Choice is the enemy of the decisive: While it is good to give some options (color, size, etc.), showing multiple products can impede the transactional user’s purchasing confidence. Should they research more? Does the ad they just clicked on lead to the best price? Unless the query included terms like “ideas” or birthday/fill in the blank holiday, there is no reason not to send the user to the exact product they searched for or at least one they are likely to convert on.
If there is truly room for interpretation, at least apply filters so the user sees you’re listening to their wants and needs. Additionally, don’t be afraid to push the transactional user towards the purchase by listing a limited amount available near the “add to cart” button. If there’s even a hint of doubt in the transactional user’s mind, seeing the limited quantity available or limited amount of time available is an easy way to push them to action. The example landing page resulted from a “women winter coat” query, yet there’s a pair of men’s snow pants, a fashion hoodie, and a vest on the same landing page as the more relevant products. By having these extra items on the page it detracts from the focus of the user, which may ultimately result in a bounce.
Don’t Be Afraid to Recommend Products
The focus of the page should be on the product the user is searching for – but it’s ok to make educated recommendations on other products they might want. This is especially useful when you incentivize your users to spend more so they get free shipping or other deals.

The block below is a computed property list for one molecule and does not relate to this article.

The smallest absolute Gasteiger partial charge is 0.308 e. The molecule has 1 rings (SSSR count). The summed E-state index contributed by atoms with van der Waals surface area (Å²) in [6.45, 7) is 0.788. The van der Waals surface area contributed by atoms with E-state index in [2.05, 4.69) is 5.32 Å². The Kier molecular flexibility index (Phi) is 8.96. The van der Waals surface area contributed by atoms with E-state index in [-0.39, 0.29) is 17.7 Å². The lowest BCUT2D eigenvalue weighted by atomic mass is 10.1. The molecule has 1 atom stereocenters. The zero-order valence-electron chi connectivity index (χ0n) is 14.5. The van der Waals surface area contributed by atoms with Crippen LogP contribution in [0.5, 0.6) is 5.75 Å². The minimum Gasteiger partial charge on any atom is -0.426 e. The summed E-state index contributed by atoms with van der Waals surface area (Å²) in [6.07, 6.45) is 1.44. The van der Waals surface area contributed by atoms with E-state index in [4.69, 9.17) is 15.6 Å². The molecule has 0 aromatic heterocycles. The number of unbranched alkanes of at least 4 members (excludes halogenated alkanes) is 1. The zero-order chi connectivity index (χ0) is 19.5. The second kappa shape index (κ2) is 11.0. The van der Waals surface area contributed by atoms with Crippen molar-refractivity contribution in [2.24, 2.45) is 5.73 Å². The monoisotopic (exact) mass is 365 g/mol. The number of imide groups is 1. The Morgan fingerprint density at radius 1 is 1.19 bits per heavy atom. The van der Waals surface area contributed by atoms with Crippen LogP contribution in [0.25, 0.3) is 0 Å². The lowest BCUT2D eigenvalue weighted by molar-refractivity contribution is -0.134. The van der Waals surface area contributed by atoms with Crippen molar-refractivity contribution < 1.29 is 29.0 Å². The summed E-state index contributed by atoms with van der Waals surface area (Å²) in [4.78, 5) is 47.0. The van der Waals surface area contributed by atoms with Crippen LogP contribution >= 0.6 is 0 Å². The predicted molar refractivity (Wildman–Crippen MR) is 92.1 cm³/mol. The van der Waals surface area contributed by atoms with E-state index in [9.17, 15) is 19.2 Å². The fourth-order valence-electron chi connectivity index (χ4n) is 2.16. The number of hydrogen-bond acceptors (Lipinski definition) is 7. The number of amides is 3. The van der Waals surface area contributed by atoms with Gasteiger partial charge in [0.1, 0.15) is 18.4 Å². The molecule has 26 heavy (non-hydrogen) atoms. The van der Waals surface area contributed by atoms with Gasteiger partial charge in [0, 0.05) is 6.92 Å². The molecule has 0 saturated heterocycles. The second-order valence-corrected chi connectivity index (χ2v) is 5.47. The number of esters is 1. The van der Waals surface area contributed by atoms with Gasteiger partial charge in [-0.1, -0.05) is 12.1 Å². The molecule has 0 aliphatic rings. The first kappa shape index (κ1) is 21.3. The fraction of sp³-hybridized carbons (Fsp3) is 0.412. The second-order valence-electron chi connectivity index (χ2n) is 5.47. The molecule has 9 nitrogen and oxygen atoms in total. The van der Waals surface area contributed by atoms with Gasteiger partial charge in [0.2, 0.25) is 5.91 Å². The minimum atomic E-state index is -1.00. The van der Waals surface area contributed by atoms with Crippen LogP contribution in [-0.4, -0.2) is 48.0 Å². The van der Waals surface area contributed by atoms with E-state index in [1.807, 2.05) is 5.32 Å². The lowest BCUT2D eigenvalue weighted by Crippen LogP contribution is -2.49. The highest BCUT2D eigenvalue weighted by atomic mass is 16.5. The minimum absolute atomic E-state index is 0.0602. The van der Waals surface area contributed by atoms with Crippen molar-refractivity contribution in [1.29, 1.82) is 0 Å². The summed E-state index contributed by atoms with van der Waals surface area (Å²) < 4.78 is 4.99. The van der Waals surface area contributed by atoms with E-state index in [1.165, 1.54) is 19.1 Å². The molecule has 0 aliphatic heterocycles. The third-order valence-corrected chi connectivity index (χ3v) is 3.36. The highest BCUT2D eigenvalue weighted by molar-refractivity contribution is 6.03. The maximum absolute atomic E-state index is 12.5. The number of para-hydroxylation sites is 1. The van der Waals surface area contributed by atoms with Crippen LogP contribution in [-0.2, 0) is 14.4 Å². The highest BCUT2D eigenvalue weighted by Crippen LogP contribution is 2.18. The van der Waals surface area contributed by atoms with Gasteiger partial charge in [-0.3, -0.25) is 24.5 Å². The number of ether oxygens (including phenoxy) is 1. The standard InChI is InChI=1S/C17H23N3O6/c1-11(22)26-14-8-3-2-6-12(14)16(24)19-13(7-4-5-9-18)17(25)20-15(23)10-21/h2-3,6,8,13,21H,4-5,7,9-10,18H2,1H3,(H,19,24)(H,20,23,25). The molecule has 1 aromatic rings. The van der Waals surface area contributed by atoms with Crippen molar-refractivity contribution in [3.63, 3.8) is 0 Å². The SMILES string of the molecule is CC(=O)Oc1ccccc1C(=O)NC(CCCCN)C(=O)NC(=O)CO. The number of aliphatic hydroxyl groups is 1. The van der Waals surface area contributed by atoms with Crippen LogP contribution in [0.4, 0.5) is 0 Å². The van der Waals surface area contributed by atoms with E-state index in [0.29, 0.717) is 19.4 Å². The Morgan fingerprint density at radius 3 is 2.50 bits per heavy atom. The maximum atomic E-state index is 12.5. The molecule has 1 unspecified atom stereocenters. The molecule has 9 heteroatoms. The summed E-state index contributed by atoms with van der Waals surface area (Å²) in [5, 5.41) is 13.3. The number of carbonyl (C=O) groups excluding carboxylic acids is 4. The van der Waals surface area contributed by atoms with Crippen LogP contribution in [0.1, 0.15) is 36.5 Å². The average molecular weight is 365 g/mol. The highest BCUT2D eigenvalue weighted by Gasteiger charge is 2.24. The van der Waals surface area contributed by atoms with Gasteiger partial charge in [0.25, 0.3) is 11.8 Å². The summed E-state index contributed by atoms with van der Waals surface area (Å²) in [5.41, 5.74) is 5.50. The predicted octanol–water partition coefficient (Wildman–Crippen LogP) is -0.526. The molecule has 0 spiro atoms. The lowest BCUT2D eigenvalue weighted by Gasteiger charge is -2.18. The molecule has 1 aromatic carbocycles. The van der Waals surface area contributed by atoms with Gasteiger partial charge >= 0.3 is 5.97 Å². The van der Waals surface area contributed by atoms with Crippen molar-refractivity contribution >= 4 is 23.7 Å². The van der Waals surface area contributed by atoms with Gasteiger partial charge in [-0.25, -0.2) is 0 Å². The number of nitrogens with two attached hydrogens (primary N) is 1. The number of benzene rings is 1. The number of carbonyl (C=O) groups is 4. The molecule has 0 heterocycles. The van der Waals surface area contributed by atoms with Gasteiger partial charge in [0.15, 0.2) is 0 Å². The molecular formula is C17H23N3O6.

These recommendations should be below the fold (the user should need to scroll down to see them). These can also be suggested when the user adds their initial item to the shopping cart. In this example, we had to scroll down to see the recommended products from this Etsy vendor, and the eye is focused more on examining the product in view as well as adding the candles to the shopping cart.
Sealing the Deal: Getting through the Conversion process without Shopping Cart Abandonment
You’ve won over Madame Transactional and she’s ready to take you home. At the same time, the conversion is at its most vulnerable just before the transaction is completed. Shopping cart abandonment is a very real problem: 68% of shopping carts get left behind. This leads to a lot of questions and insecurities, but luckily there’s still hope. Shopping cart abandonment can be both cured and prevented!
Enable Repeat Business Without Gate-Blocking the First